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Hospital Clínic conducts the first kidney extraction through the vagina in Europe

New intervention following guidelines of surgical techniques using the body's natural orifices

IDIBAPS - Institut d'Investigacions Biomèdiques August Pi i Sunyer

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IMAGE: From left to right: Dr. Concepción Monsalve, anaesthesiologist, Dr. Maria José Ribal, specialist in Urology, Rufina Gilo, the treated patient, Dr. Antonio Alcaraz, head of the Urology Unit, Dr. Alejandro... view more

Credit: Hospital Clínic of Barcelona - IDIBAPS

This is the first time this intervention has been conducted in Europe, and the second in the world. Thanks to the work of the expert group of Hospital Clínic de Barcelona, the extirpation of a kidney ‒affected by a malignant tumour‒ through the vagina has been achieved. This fact sets a milestone in the framework of minimally invasive surgery. The operation, presented this morning in a press conference, uses several cutting edge technology instruments of advanced surgery.

The medical group of Hospital Clínic which has made possible the first European extraction of a kidney through the vagina has been led by Dr. Antonio Alcaraz, head of the Urology Unit; Dr. Mª José Ribal, specialist in Urology and Dr. Alejandro Molina, resident physician of Urology. This intervention had also the collaboration of Dra. Concepcion Monsalve, anaesthesiologist, Mrs. Ana Palacio, instrumentist, and Dr. Francesc Carmona, Head of Gynaecology of the same centre.

Transvaginal nephrectomy is a technique permitting kidney extraction with only two small incisions in the abdomen of approximately 1 cm each. Furthermore, another non visible incision is done in the internal part of the vagina, where the kidney is extracted. This innovation makes possible that the operated patient has a short and less painful post-operatory and minimises the aesthetic impact of the operation, since it does not cause visible abdominal scars.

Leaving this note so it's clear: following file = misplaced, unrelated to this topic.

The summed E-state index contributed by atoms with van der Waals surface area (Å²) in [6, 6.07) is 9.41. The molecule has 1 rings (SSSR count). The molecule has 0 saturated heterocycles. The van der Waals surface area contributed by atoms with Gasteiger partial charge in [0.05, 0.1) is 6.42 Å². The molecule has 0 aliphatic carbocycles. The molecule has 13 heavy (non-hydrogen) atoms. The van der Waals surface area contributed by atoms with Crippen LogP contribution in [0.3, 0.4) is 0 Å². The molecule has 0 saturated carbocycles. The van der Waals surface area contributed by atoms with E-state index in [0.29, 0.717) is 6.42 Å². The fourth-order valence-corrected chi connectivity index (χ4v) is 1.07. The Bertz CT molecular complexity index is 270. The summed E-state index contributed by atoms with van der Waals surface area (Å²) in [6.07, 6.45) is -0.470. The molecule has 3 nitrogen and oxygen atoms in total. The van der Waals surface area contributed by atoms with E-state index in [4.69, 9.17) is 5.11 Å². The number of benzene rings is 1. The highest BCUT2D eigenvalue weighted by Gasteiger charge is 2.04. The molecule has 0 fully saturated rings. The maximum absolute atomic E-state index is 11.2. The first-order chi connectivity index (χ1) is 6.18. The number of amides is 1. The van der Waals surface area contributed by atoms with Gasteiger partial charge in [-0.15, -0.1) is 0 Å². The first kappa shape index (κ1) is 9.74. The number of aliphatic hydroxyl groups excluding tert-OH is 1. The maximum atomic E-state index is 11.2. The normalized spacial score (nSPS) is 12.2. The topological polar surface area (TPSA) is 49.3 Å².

Until now, urology specialists of Hospital Clínic have put their hopes in nephrectomy assisted by laparoscopy as the technique used for the surgical treatment of these pathologies; a revolutionary and strong technique which has achieved notable results during the last six years and that has permitted to improve patient care regarding post-operation pain and hospital stay. Nevertheless, apart from the explained advantages, laparoscopy still requires, as occurs in traditional surgery, an abdominal incision for the kidney, leaving a scar of approximately 6 centimetres.

Contrarily to laparoscopy, transvaginal nephrectomy uses the vaginal orifice and the delivery channel to extract the tumour, a mass which in this case measured 13 cm height, 8 cm width and 5 cm depth. From flexible optics of great precision, supplied by Olympus ‒is introduced in the vagina‒, and two small ways of entry to the abdomen ‒where the instrumental to separate the kidney is inserted‒, the extirpation of the organ is achieved without large incisions.

Thus, this technique has achieved to avoid external scars and improved patient care, with a decrease of post-operatory pain and a hospital stay of less than 48 hours. This success has been possible thanks to an intensive programme of experimental research conducted by the Urology Unit of the Hospital Clínic and which has culminated with the conduction of this procedure. This minimally invasive technique has its basis in the NOTES programme (Natural Orifice Transluminal Endoscopy Surgery) a point of view which aims to conduct surgery through the natural orifices of the body, widely supported by the Hospital Clínic.

More precisely, the centre has two clear precedents of interventions following the guidelines of the NOTES programme. Recently, the Service of Gastrointestinal Surgery of Hospital Clínic conducted successfully two pioneer interventions in Spain, where surgery was developed through the natural pathways of the body. One of them was the extraction of the bile vesicle through the mouth, and the other was an intervention for the treatment of gastroesophageal reflux. None of these cases required incisions and, as occurs in transvaginal nephrectomy, both hospital stay and complications were considerably reduced.

With this achievement, Hospital Clínic de Barcelona is consolidated as a reference centre in the development of new strategies to make progress in image-guided surgery. The NOTES programme is a real revolution, with an only aim: to benefit the patient with a reduction of pain and of time of recovery and the absence of external scars.

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